Hot Wind More Terrible, Ice Text projection, David Buckland.
David Buckland/Cape Farewell

Hot Wind More Terrible, Ice Text projection, David Buckland.

Noru-yarn corals by Una Morrison and Ola Breslin, Pod World—Blue Coral Landscape, 2009–22.
Photograph © 2022 IFF by Rebecca Rickman

Christine Wertheim and Margaret Wertheim and the Institute For Figuring, featuring Noru-yarn corals by Una Morrison and Ola Breslin, Pod World—Blue Coral Landscape, 2009–22. Yarn and lava rocks. Dimensions variable.

The Midden, January 2007–April 2011.
Photograph courtesy of the Institute of the Arts and Sciences, UCSC

Christine Wertheim and Margaret Wertheim, The Midden, January 2007–April 2011. Four years' worth of the sisters’ domestic plastic trash and fishing net. Dimensions variable.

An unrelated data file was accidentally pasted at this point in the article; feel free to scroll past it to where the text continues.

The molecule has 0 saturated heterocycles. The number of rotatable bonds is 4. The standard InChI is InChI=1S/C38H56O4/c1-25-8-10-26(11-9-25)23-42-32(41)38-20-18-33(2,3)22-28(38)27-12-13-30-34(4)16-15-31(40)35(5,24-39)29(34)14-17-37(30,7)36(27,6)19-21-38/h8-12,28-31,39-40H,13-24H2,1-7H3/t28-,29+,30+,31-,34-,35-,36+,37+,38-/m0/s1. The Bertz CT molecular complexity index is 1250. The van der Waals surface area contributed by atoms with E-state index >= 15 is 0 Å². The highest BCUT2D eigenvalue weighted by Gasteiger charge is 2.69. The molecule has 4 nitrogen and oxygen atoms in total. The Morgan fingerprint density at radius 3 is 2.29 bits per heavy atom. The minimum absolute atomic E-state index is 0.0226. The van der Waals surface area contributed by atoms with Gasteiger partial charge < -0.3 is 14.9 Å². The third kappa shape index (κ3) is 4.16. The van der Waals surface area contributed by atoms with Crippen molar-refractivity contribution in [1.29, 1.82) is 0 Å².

Olafur Eliasson, The glacier melt series 1999/2019, 2019, detail (Krossárjökull) 30 C-prints, each 31 x 91 x 2.4 cm
Courtesy of the artist; neugerriemschneider, Berlin; Tanya Bonakdar Gallery, New York / Los Angeles © 2019 Olafur Eliasson

Olafur Eliasson, The glacier melt series 1999/2019, 2019, detail (Krossárjökull) 30 C-prints, each 31 x 91 x 2.4 cm

Olafur Eliasson, The glacier melt series 1999/2019, 2019, detail (Krossárjökull) 30 C-prints, each 31 x 91 x 2.4 cm
Courtesy of the artist; neugerriemschneider, Berlin; Tanya Bonakdar Gallery, New York / Los Angeles © 2019 Olafur Eliasson

Olafur Eliasson, The glacier melt series 1999/2019, 2019, detail (Krossárjökull) 30 C-prints, each 31 x 91 x 2.4 cm

Jean Shin, Invasives, 2020.
Photograph: Etienne Frossard, courtesy of Jean Shin

Jean Shin, Invasives, 2020.

North Carolina Satellite Reef (detail), 2022.
Institute of the Arts and Sciences, UCSC

North Carolina Satellite Reef (detail), part of the ongoing worldwide Crochet Coral Reef project by Christin Wertheim and Margaret Wertheim, 2022.
 

North Carolina Satellite Reef (detail), 2022.
Institute of the Arts and Sciences, UCSC